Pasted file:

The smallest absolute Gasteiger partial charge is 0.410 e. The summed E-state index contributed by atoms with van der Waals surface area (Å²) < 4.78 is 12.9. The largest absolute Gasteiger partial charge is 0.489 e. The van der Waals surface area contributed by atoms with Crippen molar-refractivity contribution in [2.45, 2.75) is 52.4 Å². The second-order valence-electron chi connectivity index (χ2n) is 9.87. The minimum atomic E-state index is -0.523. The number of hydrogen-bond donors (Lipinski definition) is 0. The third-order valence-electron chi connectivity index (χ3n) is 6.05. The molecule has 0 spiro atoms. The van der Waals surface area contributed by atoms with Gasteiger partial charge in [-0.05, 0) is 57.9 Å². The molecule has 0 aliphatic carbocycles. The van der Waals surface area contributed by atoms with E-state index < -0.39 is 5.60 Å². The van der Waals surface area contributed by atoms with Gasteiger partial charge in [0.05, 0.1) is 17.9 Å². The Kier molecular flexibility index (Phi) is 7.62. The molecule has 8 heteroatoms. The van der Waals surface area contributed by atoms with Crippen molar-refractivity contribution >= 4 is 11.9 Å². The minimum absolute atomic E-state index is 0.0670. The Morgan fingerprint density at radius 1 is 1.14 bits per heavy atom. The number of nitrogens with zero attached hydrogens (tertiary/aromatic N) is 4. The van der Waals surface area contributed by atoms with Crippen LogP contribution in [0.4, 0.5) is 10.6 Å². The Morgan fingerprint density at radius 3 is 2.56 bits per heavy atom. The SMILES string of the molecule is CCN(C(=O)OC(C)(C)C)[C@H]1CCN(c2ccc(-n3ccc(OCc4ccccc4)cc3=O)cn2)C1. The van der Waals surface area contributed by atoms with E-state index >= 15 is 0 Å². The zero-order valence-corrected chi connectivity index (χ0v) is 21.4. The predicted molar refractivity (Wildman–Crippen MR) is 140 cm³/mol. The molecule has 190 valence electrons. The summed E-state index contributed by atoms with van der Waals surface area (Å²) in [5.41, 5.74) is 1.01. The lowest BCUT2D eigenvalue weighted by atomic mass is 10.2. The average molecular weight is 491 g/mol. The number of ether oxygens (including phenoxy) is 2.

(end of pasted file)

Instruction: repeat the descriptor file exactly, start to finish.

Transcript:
The smallest absolute Gasteiger partial charge is 0.410 e. The summed E-state index contributed by atoms with van der Waals surface area (Å²) < 4.78 is 12.9. The largest absolute Gasteiger partial charge is 0.489 e. The van der Waals surface area contributed by atoms with Crippen molar-refractivity contribution in [2.45, 2.75) is 52.4 Å². The second-order valence-electron chi connectivity index (χ2n) is 9.87. The minimum atomic E-state index is -0.523. The number of hydrogen-bond donors (Lipinski definition) is 0. The third-order valence-electron chi connectivity index (χ3n) is 6.05. The molecule has 0 spiro atoms. The van der Waals surface area contributed by atoms with Gasteiger partial charge in [-0.05, 0) is 57.9 Å². The molecule has 0 aliphatic carbocycles. The van der Waals surface area contributed by atoms with E-state index < -0.39 is 5.60 Å². The van der Waals surface area contributed by atoms with Gasteiger partial charge in [0.05, 0.1) is 17.9 Å². The Kier molecular flexibility index (Phi) is 7.62. The molecule has 8 heteroatoms. The van der Waals surface area contributed by atoms with Crippen molar-refractivity contribution >= 4 is 11.9 Å². The minimum absolute atomic E-state index is 0.0670. The Morgan fingerprint density at radius 1 is 1.14 bits per heavy atom. The number of nitrogens with zero attached hydrogens (tertiary/aromatic N) is 4. The van der Waals surface area contributed by atoms with Crippen LogP contribution in [0.4, 0.5) is 10.6 Å². The Morgan fingerprint density at radius 3 is 2.56 bits per heavy atom. The SMILES string of the molecule is CCN(C(=O)OC(C)(C)C)[C@H]1CCN(c2ccc(-n3ccc(OCc4ccccc4)cc3=O)cn2)C1. The van der Waals surface area contributed by atoms with E-state index >= 15 is 0 Å². The zero-order valence-corrected chi connectivity index (χ0v) is 21.4. The predicted molar refractivity (Wildman–Crippen MR) is 140 cm³/mol. The molecule has 190 valence electrons. The summed E-state index contributed by atoms with van der Waals surface area (Å²) in [5.41, 5.74) is 1.01. The lowest BCUT2D eigenvalue weighted by atomic mass is 10.2. The average molecular weight is 491 g/mol. The number of ether oxygens (including phenoxy) is 2.